Burberry and Kering are among 160 leading companies leading the way when it comes to taking action on climate change, water and deforestation in 2017, according to a new analysis.
Compiled by non-profit global environmental disclosure platform CDP, the list has been published alongside the company’s annual ‘Picking up the pace: tracking progress on corporate climate action’ report, which monitors how the largest, most environmentally-impactful companies are responding to climate change. It found that nearly 89% now have carbon emissions targets, with a fifth planning low-carbon into their futures to 2030 and beyond.
British luxury fashion group Burberry was recognised in the ‘2017 Climate, Water and Forests A Lists’ ranking for its work on water, while Kering was singled out for its work on climate change. They were among 3,300 companies monitored.
“Even though we have a broad-based and holistic strategy in place and Kering is innovating in many areas to drive sustainability uptake, we are still focused on the fundamentals,” said Marie-Claire Daveu, chief sustainability officer and head of international institutional affairs at Kering.
“We are continually working to reduce our carbon footprint and taking actions to combat climate change. Going even further, we have set Science Based Targets within our 2025 sustainability strategy to guide us to do so, while we pursue our progressive sustainability targets overall.”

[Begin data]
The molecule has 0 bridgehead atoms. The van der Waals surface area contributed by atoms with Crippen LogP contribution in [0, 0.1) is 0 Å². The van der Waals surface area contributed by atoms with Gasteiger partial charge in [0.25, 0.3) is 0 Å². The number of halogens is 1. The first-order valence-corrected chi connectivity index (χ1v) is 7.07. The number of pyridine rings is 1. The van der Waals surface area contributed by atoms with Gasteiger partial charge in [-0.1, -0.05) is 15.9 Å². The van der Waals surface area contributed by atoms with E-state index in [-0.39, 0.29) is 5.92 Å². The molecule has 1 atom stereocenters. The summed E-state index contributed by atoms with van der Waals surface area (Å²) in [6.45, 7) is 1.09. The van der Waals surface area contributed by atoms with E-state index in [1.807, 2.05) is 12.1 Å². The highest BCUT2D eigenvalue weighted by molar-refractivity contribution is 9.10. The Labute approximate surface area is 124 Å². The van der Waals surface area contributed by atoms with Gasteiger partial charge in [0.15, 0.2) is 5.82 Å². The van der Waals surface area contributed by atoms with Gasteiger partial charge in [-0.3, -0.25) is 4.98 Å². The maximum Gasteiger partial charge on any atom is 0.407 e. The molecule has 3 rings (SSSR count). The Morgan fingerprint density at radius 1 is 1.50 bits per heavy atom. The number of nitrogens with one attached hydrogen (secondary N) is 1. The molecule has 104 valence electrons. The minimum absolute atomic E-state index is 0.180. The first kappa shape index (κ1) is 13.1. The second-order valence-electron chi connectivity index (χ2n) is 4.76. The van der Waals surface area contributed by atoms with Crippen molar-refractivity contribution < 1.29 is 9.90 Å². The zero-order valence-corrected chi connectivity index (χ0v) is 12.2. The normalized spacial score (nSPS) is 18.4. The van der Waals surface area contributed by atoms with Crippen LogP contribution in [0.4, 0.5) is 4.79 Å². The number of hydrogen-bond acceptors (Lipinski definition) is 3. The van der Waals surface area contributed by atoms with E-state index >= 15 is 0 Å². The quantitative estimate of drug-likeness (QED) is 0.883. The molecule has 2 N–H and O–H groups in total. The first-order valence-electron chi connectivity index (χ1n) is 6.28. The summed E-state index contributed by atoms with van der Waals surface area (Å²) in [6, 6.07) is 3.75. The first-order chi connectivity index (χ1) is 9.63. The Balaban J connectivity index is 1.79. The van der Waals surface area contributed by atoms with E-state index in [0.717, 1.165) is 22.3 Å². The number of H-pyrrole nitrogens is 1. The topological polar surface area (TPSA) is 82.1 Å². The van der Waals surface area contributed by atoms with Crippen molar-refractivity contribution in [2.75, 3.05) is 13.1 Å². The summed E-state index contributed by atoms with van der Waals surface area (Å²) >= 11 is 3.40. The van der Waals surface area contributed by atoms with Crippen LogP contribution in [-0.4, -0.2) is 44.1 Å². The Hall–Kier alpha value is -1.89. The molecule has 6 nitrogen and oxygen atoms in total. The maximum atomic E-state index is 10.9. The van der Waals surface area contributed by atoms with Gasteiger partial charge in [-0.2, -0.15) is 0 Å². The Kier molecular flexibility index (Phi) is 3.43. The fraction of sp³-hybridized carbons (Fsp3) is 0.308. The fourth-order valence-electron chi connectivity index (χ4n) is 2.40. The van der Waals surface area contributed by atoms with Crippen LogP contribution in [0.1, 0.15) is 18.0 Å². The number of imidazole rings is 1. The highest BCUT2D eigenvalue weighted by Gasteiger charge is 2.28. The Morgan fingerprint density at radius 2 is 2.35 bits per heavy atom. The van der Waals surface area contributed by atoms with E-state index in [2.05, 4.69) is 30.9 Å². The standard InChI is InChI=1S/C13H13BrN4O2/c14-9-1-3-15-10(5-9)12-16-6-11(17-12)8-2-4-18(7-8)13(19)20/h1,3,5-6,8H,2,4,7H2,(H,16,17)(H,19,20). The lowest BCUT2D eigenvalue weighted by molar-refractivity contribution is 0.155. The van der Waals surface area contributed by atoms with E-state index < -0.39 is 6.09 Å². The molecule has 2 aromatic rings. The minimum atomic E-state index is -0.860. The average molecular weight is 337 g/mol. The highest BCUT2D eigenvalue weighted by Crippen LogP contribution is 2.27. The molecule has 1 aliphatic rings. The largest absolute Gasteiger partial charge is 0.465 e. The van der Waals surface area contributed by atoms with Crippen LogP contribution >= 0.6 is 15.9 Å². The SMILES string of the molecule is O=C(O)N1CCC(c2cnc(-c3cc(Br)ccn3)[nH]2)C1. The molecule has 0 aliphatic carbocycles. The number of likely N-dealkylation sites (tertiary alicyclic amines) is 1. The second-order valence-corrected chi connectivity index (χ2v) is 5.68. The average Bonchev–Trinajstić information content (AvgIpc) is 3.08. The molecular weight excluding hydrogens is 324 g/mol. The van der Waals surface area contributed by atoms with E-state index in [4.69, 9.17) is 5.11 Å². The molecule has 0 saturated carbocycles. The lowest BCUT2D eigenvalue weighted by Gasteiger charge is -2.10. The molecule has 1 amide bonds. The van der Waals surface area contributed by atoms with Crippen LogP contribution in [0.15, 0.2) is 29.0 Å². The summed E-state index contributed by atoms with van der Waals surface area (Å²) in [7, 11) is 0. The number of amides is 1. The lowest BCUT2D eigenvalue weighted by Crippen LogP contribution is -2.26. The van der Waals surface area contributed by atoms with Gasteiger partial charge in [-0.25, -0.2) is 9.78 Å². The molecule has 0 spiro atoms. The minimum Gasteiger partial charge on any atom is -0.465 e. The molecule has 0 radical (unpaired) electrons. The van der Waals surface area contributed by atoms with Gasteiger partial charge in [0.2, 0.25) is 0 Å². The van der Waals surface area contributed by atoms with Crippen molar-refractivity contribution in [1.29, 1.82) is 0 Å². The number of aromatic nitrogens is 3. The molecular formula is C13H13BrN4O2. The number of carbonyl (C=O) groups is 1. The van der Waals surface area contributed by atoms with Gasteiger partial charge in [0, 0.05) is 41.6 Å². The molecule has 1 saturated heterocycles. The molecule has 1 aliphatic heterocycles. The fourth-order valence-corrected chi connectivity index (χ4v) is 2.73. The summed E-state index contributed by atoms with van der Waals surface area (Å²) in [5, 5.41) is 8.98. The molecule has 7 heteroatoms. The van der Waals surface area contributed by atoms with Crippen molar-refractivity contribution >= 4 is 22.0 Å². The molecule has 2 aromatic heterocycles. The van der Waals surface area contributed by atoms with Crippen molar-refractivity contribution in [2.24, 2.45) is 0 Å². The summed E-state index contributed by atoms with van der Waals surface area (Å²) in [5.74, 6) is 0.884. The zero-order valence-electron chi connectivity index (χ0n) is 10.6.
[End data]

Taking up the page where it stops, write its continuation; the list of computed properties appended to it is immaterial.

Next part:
Meanwhile, the report found that 14% of a sample of 1,073 responding companies have future-proofed their growth by committing to, or having targets approved, under the Science Based Targets initiative. These are emissions reduction targets in line with the level of decarbonization required to keep global temperature increase below 2 degrees Celsius, the central aim of the Paris Agreement on climate change signed by nearly 200 nations.
An additional 317 companies (30% of the sample) aim to set science-based targets within two years. Existing targets take the sample almost one third (31%) of the way to being consistent with keeping global warming below 2 degrees, a notable improvement since last year (25%), reflecting the rise in science-based target-setting.
“Two years ago, the Paris Agreement fired the gun in the race to a low-carbon economy,” says Paul Simpson, CEO of CDP. “This year, the recommendations from the Task Force on Climate-Related Financial Disclosures accelerated the pace. We can already see corporate winners and losers emerging. Best practice, from the scaling of solar power to the construction of zero-energy buildings, with innovation in processes, products and philosophies is emerging; and is increasingly led from the boardroom.”
However, the research also found the majority of the large corporations analysed do not yet appear to have the right, science-based targets in place to successfully transition their business in line with the Paris Agreement – although many have ambitions to take this step in the next two years.
“We strongly urge them to follow through and align their targets with climate science, to ensure their resilience in the transition to a well below 2-degree world,” Simpson adds.